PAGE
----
In one of Yabla's offerings this week, there is a curious little modo di dire we'd like to take a look at here. The expression da un pezzo involves the noun pezzo (piece), a word we don't necessarily think of when thinking of time. So it's worth having a closer look.
Un pezzo has a cognate in "a piece," and in many contexts, that's the translation. But if you look in a dictionary, we find that pezzo also means "a while," "a long time." Who knew?
Io voglio un figlio mio, Orazio.
I want my own child, Orazio.
Semmai nostro. -È ovvio.
If anything, ours. -It's obvious.
Altrimenti sarei già mamma da un pezzo.
Otherwise I'd already have been a mom for a while.
Captions 28-30, Un Figlio a tutti i costi - filmPlay Caption
So when someone asks you,
Da quanto tempo vivi in Italia? (How long have you been living in Italy?)
You can reply using a period of time:
Vivo in Italia da dieci anni (I've lived here for ten years).
Or you can just be vague:
da molto tempo (for a long time).
But you can also say,
da un pezzo (for a long time, for a good while).
And another way we can translate this into English is with "for some time."
È per i piccoli spostamenti nella tenuta,
It's for small trips on the property.
però è ferma da un pezzo.
But it's been idle for some time.
Captions 6-7, Il Commissario Manara - S1EP11 - Beato tra le donnePlay Caption
We don't necessarily need to use da (from, since). We can use the verb essere in the present tense (third person singular), which in this case corresponds to the past continuous in English.
Sì. Ho pagato la protezione.
Yes. I paid for protection.
È un pezzo che la pago.
I've been paying for a while now.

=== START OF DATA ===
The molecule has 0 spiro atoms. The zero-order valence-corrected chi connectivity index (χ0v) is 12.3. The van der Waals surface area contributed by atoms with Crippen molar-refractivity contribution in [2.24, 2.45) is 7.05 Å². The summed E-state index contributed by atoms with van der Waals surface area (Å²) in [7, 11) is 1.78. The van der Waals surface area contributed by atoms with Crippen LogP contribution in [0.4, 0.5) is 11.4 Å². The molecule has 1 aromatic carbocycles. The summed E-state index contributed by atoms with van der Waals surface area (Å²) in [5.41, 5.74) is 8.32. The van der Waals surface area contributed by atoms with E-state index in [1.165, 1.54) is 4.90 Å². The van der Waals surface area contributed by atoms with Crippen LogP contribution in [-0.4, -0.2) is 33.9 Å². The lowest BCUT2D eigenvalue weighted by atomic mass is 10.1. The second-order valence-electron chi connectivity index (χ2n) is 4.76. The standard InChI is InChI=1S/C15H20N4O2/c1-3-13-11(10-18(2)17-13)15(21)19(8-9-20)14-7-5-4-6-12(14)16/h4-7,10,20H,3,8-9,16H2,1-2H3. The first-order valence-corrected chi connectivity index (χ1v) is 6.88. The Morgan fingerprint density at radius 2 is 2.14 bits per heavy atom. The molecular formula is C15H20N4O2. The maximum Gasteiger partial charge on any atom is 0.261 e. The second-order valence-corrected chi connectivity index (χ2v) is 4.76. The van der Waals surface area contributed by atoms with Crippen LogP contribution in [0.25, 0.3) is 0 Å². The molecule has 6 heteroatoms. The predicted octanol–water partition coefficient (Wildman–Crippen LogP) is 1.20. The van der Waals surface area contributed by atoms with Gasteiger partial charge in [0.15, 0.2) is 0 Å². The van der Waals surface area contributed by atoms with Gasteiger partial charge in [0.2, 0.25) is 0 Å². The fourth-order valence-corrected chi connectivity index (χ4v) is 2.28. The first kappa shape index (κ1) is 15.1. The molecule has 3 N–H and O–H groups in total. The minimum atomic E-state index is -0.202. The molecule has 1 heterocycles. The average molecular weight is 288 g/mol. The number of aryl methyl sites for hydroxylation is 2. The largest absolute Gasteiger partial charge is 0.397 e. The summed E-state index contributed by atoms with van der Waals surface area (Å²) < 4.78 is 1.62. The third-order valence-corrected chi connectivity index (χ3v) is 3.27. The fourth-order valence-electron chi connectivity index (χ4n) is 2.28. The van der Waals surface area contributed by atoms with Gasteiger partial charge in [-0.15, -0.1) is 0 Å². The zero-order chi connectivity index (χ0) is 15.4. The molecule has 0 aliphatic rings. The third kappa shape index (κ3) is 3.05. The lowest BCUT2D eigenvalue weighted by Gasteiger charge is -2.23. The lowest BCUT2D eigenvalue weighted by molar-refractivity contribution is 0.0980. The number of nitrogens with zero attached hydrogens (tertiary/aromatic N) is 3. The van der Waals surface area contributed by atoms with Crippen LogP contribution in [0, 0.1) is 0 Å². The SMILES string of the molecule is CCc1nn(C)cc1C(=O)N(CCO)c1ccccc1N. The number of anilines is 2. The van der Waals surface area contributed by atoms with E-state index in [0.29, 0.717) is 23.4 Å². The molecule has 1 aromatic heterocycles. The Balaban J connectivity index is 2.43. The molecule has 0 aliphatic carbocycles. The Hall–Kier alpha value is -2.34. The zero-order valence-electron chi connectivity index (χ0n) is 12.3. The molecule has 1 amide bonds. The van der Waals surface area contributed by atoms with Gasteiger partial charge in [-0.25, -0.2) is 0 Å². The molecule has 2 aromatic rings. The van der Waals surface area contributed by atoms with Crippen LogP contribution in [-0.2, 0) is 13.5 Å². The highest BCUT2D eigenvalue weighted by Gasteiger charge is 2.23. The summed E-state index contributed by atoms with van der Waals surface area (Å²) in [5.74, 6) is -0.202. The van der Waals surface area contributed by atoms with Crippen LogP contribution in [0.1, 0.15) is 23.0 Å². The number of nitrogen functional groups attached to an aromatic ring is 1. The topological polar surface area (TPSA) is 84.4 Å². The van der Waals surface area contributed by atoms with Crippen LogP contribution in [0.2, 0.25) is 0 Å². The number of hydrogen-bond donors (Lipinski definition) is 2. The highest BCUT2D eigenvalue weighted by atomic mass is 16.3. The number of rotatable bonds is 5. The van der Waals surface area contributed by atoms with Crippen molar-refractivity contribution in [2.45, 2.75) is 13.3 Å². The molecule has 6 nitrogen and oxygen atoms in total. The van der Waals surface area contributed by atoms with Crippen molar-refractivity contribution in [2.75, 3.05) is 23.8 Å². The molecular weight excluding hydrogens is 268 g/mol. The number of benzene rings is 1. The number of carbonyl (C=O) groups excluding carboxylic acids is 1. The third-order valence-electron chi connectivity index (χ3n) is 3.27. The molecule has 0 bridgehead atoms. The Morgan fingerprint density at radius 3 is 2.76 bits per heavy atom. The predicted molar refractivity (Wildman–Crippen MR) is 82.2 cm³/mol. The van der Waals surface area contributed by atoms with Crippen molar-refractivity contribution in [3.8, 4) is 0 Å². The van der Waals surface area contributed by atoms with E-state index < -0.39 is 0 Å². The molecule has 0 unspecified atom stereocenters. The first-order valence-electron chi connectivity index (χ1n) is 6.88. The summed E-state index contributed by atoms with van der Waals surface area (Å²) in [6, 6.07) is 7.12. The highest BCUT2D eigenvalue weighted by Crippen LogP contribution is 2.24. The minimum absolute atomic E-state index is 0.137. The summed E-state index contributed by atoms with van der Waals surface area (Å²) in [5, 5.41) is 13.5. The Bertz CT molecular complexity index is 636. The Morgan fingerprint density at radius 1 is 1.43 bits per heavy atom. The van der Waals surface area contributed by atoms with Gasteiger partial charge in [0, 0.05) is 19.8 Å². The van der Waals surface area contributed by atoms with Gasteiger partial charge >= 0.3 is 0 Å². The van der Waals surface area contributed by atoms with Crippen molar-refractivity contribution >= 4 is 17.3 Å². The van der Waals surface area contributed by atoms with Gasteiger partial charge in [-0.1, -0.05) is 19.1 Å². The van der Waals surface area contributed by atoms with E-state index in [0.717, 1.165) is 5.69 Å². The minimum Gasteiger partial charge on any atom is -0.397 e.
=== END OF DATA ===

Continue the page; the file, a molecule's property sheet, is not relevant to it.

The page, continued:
Captions 21-22, L'oro di Scampia - filmPlay Caption
So let's say two friends get together after a long time. There are various ways we can comment. Note that we use the present tense in Italian, but we use the present perfect in English.
Non ci vediamo da un pezzo (We haven't seen each other in a while / in a long time).
È un pezzo che non ci vediamo (It's been a while / a long time since we last saw each other).
Non ci vediamo da un sacco di tempo (We haven't seen each other in a really long time).
È un sacco di tempo che non ci vediamo (We haven't seen each other in a really long time).
Non ci vediamo da una vita (We haven't seen each other in ages [in a lifetime]).
È una vita che non ci vediamo (It's been ages [a lifetime] since we last saw each other).
We hope you can add this to your Italian conversational toolbox. It might save you trying to figure out how to say a year, or use some other complicated construction. Need more info? Write to us at email@example.com
Now that we have talked about uno, here's another related word that's handy to know. It's a word you can guess one meaning of because it looks similar to an English word you know.
Oggi Matera è un sito unico al mondo...
Today, Matera is a site that's unique in the world...
Caption 46, Meraviglie - EP. 1 - Part 11Play Caption
So when you want to say something is unique, now you know how. Don't forget that the adjective unico has to agree with its noun. You have four possible endings to choose from: unico, unica, unici, uniche.
One way Italians like to use unico is to give someone a certain kind of compliment (which can be ironic, too).
Augusto, sei unico.
Augusto, you're one of a kind.
Caption 34, La Ladra - Ep. 6 - Nero di rabbiaPlay Caption
Again, if you are saying this to a girl or woman, you will want to use unica.
Maria, sei unica!
Maria, you're special!
But the main way Italians use the word unico is to mean "only."
È l'unico modo che ho per sdebitarmi.
It's the only way I have to settle my debt.
Caption 25, La Ladra - EP. 8 - Il momento giustoPlay Caption
Questa scuola è l'unica cosa che ho.
This school is the only thing I have.Play Caption
E saremo gli unici al mondo ad avere qualcosa di simile.
And we'll be the only ones in the world to have something like this.
Caption 18, Adriano Olivetti - La forza di un sogno Ep.2Play Caption
Tutte le volte che veniva a pregare per le uniche persone che amava.
Every time she came to pray for the only people she loved.Play Caption